USA TODAY Sports’ Steve Gardner breaks down the top MLB storylines.
The bill for Major League Baseball’s biggest outbreaks of COVID-19 has come due. And the St. Louis Cardinals, Miami Marlins and Philadelphia Phillies will foot most of it.
The Cardinals and Marlins were ravaged by the novel coronavirus at the start of MLB’s 60-game season, jeopardizing the game’s competitive equity and putting those teams far behind their peers in the games played department.
Yet, as the league tightened its health protocols further and extended the caution when a positive test occurred, the season churned on, against the early odds, toward conclusion.
Now, those three teams, idled for weeks in August, will gorge on baseball over the final 17 days leading to the regular season’s Sept. 27 conclusion.
The Cardinals, who saw 10 players and eight staff members test positive for the coronavirus in early August, are in the midst of 32 games in 27 days, and on Thursday completed a span of three doubleheaders in six days. Their final scheduled off day came Wednesday, which means they’ll play 18 straight days to finish the season.
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The Marlins saw 18 players and two coaches test positive during the league’s first outbreak in late July and August, forcing an almost entirely new squad into action. Now, the replacements and the recovered have joined forces for a grueling conclusion: Miami’s final off day was Sept. 3 and will finish the year with 28 games in 24 days, including 14 games in 10 days beginning Friday.
The Phillies, like the Marlins, were idled from July 27-Aug. 3, since they were the opponent when the virus was rumbling through Miami’s clubhouse and sat out so exhaustive testing could be completed. Now, they’re finishing with 30 games in 27 days and, like the Marlins, will play three doubleheaders between Sept. 11-18.
Mind over matter? These clubs have turned it into an art form.
“The only thing we can control,” Marlins slugger Jesus Aguilar said Thursday, “is don’t think too much about what’s happening.”
Amazingly enough, plenty is at stake for all three teams, who each enter the weekend holding down a playoff position.
The Cardinals have a two-game lead for second place in the NL Central in this season where the Nos. 1-2 teams in each division automatically qualify for expanded playoffs. The Phillies are a half-game ahead of the Marlins for second place in the East, while the Marlins and Giants each hold a two-game lead for the two wild-card slots.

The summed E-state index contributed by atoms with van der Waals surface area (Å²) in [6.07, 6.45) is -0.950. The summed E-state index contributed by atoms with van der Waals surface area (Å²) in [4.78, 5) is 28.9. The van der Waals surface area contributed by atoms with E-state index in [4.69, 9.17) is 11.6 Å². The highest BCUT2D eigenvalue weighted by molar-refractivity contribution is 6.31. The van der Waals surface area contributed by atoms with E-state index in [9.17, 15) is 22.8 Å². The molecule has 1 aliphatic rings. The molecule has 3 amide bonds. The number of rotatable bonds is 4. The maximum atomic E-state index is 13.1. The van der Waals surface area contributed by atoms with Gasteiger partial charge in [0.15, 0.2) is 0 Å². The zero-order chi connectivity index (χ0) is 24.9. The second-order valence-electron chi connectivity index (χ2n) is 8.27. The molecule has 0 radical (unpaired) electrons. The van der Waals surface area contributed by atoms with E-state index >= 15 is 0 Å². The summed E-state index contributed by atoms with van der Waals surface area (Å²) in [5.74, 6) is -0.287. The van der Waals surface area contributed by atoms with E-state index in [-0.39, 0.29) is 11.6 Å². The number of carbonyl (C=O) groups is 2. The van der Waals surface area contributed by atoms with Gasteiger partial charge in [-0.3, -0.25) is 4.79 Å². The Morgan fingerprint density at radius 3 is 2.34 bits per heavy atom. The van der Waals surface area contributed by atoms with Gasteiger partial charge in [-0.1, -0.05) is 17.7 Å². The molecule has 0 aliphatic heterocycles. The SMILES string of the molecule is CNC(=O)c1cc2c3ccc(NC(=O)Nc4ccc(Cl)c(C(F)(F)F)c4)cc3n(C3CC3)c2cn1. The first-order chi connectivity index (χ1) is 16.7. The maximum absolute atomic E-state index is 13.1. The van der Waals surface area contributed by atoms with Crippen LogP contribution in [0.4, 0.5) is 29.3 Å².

In a strange twist, the COVID-related cancellations created a huge series this weekend: Phillies at Marlins, for seven – yes, seven – games.
“This is a first. A seven-game series,” says Marlins manager Don Mattingly before his club opened the super-set with a 7-6 comeback win Thursday night.
“We’ll be tired of them. They’ll be tired of us. We’re basically going to play a World Series in five days. We’ll see what that looks like.”
Hopefully, not too ugly and injurious.
The Thursday series opener will be followed by a doubleheader Friday, and single games Saturday and Monday sandwiching a Sunday doubleheader.
MLB’s single-season exemptions for 2020 that include seven-inning games in doubleheaders, 28-man rosters and a 29th man for doubleheaders will help. Yet a watchful eye will be kept on every dragging arm.
“You’re going to basically play five games in like 50 hours. That’s physically grinding,” says Phillies manager Joe Girardi. “I do worry about both of those things and we just gotta pay attention to what our players are telling us verbally or non-verbally and try to get them through this stretch.
“When you have have two doubleheaders in one series, it’s really a grind. A lot of times when there comes physical and mental fatigue, there comes injuries, and that’s what you worry about the most.”
The Cardinals’ crucible comes next week, when they play eight games between Monday and Friday, including three doubleheaders – two against the Milwaukee Brewers, who trail them by two games for second place in the Central.
“Credit goes to this group in the first wave of this,” Cardinals manager Mike Shildt said Thursday. “They work smart and they’re also mentally tough, which helps. We want to put our best foot forward, but make sure guys are rested as we move forward in this next unprecedented stretch. We know guys are not close to 100% but giving us what we have.
“This group has done a good job staying in the moment. It can be a little daunting if you look at it. So you think, today is what we have, today is how we compete.”
They all know all too well that today can be taken away. In the season’s first weekend in Philly, the Marlins lost three-fifths of their starting rotation, their starting catcher, team leader Miguel Rojas and 11 other players.
Most of them are back, joined by several players suddenly thrown in the fire in early August. They all hope it’s made them mentally tougher – and impervious to this final, unprecedented grind.
“What we’ve been through has kind of galvanized this group a little bit,” says Mattingly. “We’ve all been through this together and there’s a group of guys who have been through the whole thing.
“You get tighter as a group like that. Keep it simple. It’s the easiest way to go through it. And I think our guys are pretty good at it.”
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